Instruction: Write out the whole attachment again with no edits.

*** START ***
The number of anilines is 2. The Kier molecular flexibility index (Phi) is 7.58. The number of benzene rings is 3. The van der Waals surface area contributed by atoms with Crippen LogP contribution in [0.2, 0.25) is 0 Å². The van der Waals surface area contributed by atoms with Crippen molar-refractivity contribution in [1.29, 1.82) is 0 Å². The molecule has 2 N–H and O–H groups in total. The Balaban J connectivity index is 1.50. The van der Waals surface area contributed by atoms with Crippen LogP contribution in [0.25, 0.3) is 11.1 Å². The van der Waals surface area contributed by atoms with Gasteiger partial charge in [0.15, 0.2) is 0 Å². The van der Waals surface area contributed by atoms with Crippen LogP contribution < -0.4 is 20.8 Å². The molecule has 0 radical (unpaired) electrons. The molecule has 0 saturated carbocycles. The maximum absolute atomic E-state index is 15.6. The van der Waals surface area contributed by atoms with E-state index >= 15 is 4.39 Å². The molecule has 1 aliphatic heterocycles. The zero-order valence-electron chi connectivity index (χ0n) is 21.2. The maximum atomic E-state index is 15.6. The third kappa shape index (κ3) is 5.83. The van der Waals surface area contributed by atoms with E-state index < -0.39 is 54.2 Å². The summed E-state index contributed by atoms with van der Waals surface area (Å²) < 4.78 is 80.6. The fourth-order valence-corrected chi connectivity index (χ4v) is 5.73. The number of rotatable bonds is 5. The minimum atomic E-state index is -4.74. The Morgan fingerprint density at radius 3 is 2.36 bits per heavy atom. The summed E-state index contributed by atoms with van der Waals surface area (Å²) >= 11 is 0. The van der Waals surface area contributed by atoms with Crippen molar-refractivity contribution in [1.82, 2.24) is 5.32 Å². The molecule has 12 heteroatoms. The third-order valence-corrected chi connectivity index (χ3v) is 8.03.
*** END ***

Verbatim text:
The number of anilines is 2. The Kier molecular flexibility index (Phi) is 7.58. The number of benzene rings is 3. The van der Waals surface area contributed by atoms with Crippen LogP contribution in [0.2, 0.25) is 0 Å². The van der Waals surface area contributed by atoms with Crippen molar-refractivity contribution in [1.29, 1.82) is 0 Å². The molecule has 2 N–H and O–H groups in total. The Balaban J connectivity index is 1.50. The van der Waals surface area contributed by atoms with Crippen LogP contribution in [0.25, 0.3) is 11.1 Å². The van der Waals surface area contributed by atoms with Gasteiger partial charge in [0.15, 0.2) is 0 Å². The van der Waals surface area contributed by atoms with Crippen LogP contribution < -0.4 is 20.8 Å². The molecule has 0 radical (unpaired) electrons. The molecule has 0 saturated carbocycles. The maximum absolute atomic E-state index is 15.6. The van der Waals surface area contributed by atoms with E-state index >= 15 is 4.39 Å². The molecule has 1 aliphatic heterocycles. The zero-order valence-electron chi connectivity index (χ0n) is 21.2. The maximum atomic E-state index is 15.6. The third kappa shape index (κ3) is 5.83. The van der Waals surface area contributed by atoms with E-state index < -0.39 is 54.2 Å². The summed E-state index contributed by atoms with van der Waals surface area (Å²) < 4.78 is 80.6. The fourth-order valence-corrected chi connectivity index (χ4v) is 5.73. The number of rotatable bonds is 5. The minimum atomic E-state index is -4.74. The Morgan fingerprint density at radius 3 is 2.36 bits per heavy atom. The summed E-state index contributed by atoms with van der Waals surface area (Å²) >= 11 is 0. The van der Waals surface area contributed by atoms with Crippen molar-refractivity contribution in [1.82, 2.24) is 5.32 Å². The molecule has 12 heteroatoms. The third-order valence-corrected chi connectivity index (χ3v) is 8.03.